Mike Dembeck

New Brunswick

Number of projects: During this period, NCC also funded the relinquishment of 82,313 acres (33,311 hectares) of timber rights outside the new Birch River Wildland Park in Alberta. These rights were cancelled by the provincial government and will only be re-issued for ecological purposes. 4

Land value: Land value is the fair market value as determined by independent appraisal. $405,900

Acres conserved: 517

Stewardship volunteers: 105

Expanding the Musquash Estuary nature reserve

Mike Dembeck

NCC’s Musquash Estuary nature reserve near Saint John continues to grow, thanks to many gifts from the heart. The latest two gifts in the reserve were made in memory of the late Mabel Fitz-Randolph and Andrew Simpson, two local community members who cared for and helped protect this area.

In June 2017, NCC expanded our Musquash Estuary nature reserve near Saint John by 981 acres (397 hectares). The four properties feature a variety of habitats, such as mature mixed forest, fresh and saltwater marshes, small lakes, bogs and coastal barrens. The Musquash Estuary is NCC’s largest conservation area in New Brunswick.

More than half of the newly conserved land was donated by two Saint John-area families. Daniel Tremblay and Marie Tremblay, the grandson and daughter of Mabel Fitz-Randolph, donated 87 acres (35 hectares) in memory of Mabel and Albert Fitz-Randolph. And the family of the late Andrew Simpson donated 578 acres (234 hectares) in his memory.

Andrew (Andy) Simpson founded Andrew F. Simpson Contracting Ltd., in Saint John and had a strong personal connection to the lands at Musquash. His brother and nephew, Doug and Luke Simpson, respectively, worked with NCC to see Andy’s properties permanently conserved according to his wishes.

These Musquash conservation projects were supported by funding from the Government of Canada, under the Natural Areas Conservation Program. This partnership aims to accelerate private land and habitat conservation in Canada. The project also received support from the Crabtree Foundation, The Sir James Dunn Foundation, the Province of New Brunswick, many individual donors and the U.S. Fish and Wildlife Service, under the North American Wetlands Conservation Act.

A portion of this project was donated to the Nature Conservancy of Canada under the Government of Canada’s Ecological Gifts Program, which provides enhanced tax benefits for individuals or corporations donating ecologically significant land.

Mapping Atlantic Canada’s rivers and streams

Mike Dembeck

Atlantic Canada’s rivers and streams provide habitat for many species, and support the economy and well-being of local communities. Yet these freshwater ecosystems are facing many threats, including climate change and loss of water quality. Until now, there was no consistent way of analyzing and mapping freshwater streams and rivers in eastern Canada and the United States. But a new groundbreaking classification system is now allowing scientists access to consistent information across borders and boundaries for the first time.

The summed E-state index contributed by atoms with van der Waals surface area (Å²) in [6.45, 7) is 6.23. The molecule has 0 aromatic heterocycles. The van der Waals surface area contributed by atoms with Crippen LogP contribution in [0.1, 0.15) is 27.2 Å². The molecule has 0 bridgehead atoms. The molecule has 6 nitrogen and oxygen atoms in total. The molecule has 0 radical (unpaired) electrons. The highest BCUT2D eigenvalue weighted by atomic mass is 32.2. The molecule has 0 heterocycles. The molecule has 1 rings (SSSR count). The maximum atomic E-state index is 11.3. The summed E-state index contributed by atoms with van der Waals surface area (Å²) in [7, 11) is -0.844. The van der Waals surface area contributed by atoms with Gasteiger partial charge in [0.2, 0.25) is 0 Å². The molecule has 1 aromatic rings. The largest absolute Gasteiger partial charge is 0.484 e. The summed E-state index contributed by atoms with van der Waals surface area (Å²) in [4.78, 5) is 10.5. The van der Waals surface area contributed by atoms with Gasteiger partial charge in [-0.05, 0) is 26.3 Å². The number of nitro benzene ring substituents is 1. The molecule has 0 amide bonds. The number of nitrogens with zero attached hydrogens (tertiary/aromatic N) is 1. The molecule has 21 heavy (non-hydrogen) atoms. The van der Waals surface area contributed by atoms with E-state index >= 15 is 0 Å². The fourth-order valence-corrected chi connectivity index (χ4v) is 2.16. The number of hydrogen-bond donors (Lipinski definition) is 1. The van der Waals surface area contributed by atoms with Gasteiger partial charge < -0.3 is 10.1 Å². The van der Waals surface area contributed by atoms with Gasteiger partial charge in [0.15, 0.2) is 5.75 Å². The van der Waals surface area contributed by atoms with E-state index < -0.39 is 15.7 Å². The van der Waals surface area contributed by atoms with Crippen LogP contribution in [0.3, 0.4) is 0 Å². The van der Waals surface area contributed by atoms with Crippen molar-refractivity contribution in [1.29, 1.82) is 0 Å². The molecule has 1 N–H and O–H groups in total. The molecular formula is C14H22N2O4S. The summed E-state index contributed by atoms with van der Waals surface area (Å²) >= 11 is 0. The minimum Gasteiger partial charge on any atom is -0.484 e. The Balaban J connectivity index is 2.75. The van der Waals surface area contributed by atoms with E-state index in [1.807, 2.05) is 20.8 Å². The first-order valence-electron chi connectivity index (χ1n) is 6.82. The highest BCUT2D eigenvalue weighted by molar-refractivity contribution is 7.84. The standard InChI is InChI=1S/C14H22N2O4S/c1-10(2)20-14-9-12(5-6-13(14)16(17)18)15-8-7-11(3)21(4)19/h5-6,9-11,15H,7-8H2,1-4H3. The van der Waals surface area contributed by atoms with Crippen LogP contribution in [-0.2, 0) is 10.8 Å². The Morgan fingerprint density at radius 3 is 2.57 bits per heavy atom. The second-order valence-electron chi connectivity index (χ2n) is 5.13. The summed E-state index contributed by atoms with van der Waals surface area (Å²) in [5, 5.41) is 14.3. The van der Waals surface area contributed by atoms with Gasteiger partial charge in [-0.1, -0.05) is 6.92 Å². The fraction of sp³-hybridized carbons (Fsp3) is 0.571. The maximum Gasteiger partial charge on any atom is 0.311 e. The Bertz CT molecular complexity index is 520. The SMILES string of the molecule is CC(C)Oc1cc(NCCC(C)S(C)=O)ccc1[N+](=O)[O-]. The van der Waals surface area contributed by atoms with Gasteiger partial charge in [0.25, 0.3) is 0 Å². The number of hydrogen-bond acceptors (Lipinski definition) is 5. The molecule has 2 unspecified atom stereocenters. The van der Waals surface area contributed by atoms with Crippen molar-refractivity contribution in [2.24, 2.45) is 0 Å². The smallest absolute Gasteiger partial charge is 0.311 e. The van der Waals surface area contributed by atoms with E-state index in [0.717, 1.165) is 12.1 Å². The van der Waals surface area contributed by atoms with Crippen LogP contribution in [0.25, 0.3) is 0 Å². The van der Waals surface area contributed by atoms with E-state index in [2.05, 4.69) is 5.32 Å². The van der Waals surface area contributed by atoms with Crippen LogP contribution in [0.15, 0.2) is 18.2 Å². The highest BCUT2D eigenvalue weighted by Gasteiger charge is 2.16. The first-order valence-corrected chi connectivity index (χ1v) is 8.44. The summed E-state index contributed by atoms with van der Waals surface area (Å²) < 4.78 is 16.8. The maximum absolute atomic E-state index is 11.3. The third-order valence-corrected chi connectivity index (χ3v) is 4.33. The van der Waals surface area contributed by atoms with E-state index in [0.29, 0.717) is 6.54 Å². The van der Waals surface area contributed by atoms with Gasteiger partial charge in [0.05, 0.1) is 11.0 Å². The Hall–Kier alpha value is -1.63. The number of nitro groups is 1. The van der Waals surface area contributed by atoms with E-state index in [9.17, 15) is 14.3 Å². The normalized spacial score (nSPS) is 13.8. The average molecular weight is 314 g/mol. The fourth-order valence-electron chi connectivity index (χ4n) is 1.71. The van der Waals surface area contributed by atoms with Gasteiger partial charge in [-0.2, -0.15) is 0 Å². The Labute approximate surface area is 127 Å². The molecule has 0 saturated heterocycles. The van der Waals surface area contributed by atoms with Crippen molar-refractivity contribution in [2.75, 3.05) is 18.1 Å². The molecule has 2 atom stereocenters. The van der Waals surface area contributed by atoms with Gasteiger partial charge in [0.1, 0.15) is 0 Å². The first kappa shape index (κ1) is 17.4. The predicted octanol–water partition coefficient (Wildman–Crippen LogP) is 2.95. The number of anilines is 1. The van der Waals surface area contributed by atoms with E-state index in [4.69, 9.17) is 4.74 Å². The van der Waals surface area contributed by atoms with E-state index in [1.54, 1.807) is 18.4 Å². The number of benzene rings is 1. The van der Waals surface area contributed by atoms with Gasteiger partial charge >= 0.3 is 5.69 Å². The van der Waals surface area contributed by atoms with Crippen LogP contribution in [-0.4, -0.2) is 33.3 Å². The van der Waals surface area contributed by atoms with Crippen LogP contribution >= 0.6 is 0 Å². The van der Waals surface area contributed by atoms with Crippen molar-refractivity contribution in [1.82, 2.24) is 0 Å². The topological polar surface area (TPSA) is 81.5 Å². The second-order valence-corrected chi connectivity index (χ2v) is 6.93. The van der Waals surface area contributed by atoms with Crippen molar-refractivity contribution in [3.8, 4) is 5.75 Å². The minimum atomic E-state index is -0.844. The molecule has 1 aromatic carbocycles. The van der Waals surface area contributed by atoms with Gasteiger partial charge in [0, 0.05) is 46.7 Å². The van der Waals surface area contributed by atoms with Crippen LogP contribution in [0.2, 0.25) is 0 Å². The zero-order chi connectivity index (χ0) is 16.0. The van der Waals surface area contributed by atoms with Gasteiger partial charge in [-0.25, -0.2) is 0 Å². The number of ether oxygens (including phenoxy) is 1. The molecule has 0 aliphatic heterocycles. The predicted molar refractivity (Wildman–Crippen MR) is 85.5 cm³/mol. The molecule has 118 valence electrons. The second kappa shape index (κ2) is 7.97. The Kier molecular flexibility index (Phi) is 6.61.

NCC has completed the first stage of a major research and mapping project. This is the first classification of streams and rivers across New Brunswick, PEI, Nova Scotia, southern Quebec and the northeastern United States. This information is available online to conservation groups, governments and the public, to support watershed planning and the conservation of freshwater species, such as the Atlantic salmon. The project has been considered a turning point in freshwater conservation

NCC is leading the project, which involves 22 partners and freshwater experts from universities, government and non-government organizations, all of whom have collaborated on the classification to aid conservation efforts region-wide.

The user-friendly maps and scientific data compiled by NCC are available online free of charge.

Restoring Acadian forests on the Chignecto Isthmus


Acadian forests have declined in the past few hundred years, due to clearing for agriculture, housing and conversion tied to forestry practices. Less than five per cent of Acadian forest remains in pre-settlement condition, and only a fraction of this is old-growth. NCC has been working to restore the diversity of Acadian forests in the narrow Chignecto Isthmus, between Nova Scotia and New Brunswick.

NCC has recently developed a forest management plan for our 1,000 acres (405 hectares) in the New Brunswick side of the Chignecto Isthmus area. The plan is based on the new Acadian Forest restoration manual written by NCC staff. The manual is intended to help guide private woodlot owners in sustainable forestry practices that protect the biodiversity of Acadian forests.

Working in partnership with Community Forests Canada, NCC has completed ongoing forest management work in the Isthmus. This has included small patch cuts in second-growth forests to create openings and then planting them with a variety of Acadian forest tree species (red oak, red spruce, white pine, eastern hemlock and yellow birch) to reintroduce them to the area.

In June 2017, 17 Conservation Volunteers braved the rain to help plant an old field with more than 2,000 red spruce, white pine and red oak seedlings. The property is located on the Chignecto Isthmus, and borders protected areas of Acadian forest.

The goal of this project is to restore a diverse Acadian forest and provide a model for forest restoration in the region.

More than 85 per cent of the original salt marshes in the Bay of Fundy have been altered by humans over the past 300 years. The Musquash River Estuary near Saint John, New Brunswick, is unique among Bay of Fundy estuaries due to its size, expansive salt marshes and natural condition.